|Location Map ( geo)|
|To:||Bridge of Cally (NO171488)|
|Distance:||1 miles (1.6 km)|
|Now part of:||Abandoned|
Just a mile or so north of Blairgowrie, large signs proclaim that the new road will open in Summer 2008, and lo and behold 3 years later it is open, and has been for 3 years! The reason for this new alignment on the A93 is that the old road had become a serious bottleneck on the route north, not particularly due to the winding route through the Craighall Gorge so much as because of the old Bailey bridge that had been erected across a serious landslip in 1985.
A variety of options were open to the engineers, but the need to keep the road open at all times, and the intransigence of local land owners when it came to releasing land for the road forced a route which was perhaps not the first choice. However, it has resulted in the old alignment through the trees being left as a pleasant walk high above the river, but away from the busy traffic. The intention was to incorporate it into the Sustrans National Cycle Network, but this has not yet happened, perhaps due to the lack of onward connections at either end. However, there is easy access to the old alignment, with a large parking area in the mouth of the old road at the southern end.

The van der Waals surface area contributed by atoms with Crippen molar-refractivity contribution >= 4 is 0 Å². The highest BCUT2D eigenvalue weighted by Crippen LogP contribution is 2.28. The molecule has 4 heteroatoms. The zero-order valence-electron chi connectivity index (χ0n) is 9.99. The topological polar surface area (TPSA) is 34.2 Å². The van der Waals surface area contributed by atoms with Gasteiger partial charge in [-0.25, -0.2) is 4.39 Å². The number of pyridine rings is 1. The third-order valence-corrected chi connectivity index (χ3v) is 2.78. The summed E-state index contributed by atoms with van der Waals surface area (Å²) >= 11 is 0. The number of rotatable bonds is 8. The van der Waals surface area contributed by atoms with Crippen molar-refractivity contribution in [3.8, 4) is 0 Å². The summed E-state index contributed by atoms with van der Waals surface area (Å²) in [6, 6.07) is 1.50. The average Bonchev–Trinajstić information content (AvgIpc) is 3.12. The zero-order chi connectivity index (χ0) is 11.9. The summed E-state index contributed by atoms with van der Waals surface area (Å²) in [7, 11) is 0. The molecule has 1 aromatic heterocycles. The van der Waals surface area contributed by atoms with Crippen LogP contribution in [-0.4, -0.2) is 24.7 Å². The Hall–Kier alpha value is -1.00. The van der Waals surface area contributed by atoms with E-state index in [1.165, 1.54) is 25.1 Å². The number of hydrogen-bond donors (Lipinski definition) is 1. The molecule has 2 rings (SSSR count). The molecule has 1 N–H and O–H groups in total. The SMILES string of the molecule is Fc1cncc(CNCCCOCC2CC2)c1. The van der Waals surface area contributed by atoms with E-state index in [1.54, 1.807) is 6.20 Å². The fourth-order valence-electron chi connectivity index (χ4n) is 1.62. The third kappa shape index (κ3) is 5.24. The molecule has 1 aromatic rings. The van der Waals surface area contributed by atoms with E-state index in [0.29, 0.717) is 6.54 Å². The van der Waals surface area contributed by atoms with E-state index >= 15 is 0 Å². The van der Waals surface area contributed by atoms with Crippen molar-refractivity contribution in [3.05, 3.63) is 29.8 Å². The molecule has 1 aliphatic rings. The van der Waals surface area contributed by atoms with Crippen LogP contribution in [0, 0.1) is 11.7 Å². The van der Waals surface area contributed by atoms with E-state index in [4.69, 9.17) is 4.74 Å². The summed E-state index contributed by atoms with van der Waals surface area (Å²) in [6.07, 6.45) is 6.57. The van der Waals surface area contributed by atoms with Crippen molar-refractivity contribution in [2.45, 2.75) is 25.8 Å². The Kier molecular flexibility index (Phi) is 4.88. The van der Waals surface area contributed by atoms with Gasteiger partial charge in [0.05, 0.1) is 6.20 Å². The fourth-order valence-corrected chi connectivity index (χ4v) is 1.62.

The Bailey Bridge
The bailey bridge lies approximately halfway along the abandoned section of road, and is a single track structure with steel deck that rests partly on the old road. It was controlled by traffic lights until the road closed, with traffic queueing much as it does at the infamous Pulpit Rock Lights on the A82, Loch Lomondside.
The need for this structure was that the road below had collapsed. Looking under the bridge it is possible to see where bits of broken tarmac have cracked and twisted when the road collapsed, and the retaining wall that had served for a hundred years or so still survives at the southern end, but no longer supports the road which has slumped inside it. This obviously created a serious problem on a busy road, and not one that could be solved by lights alone, so the Bailey Bridge was a quick and relatively cheap option to maintain traffic flow.
The New Road
Construction of the new road caused a further restriction to traffic passing along the A93, with the southern end of the road having to be constructed almost on top of the old road. This led to traffic lights controlling traffic while a Gabion wall was constructed to support the new carriageway high above.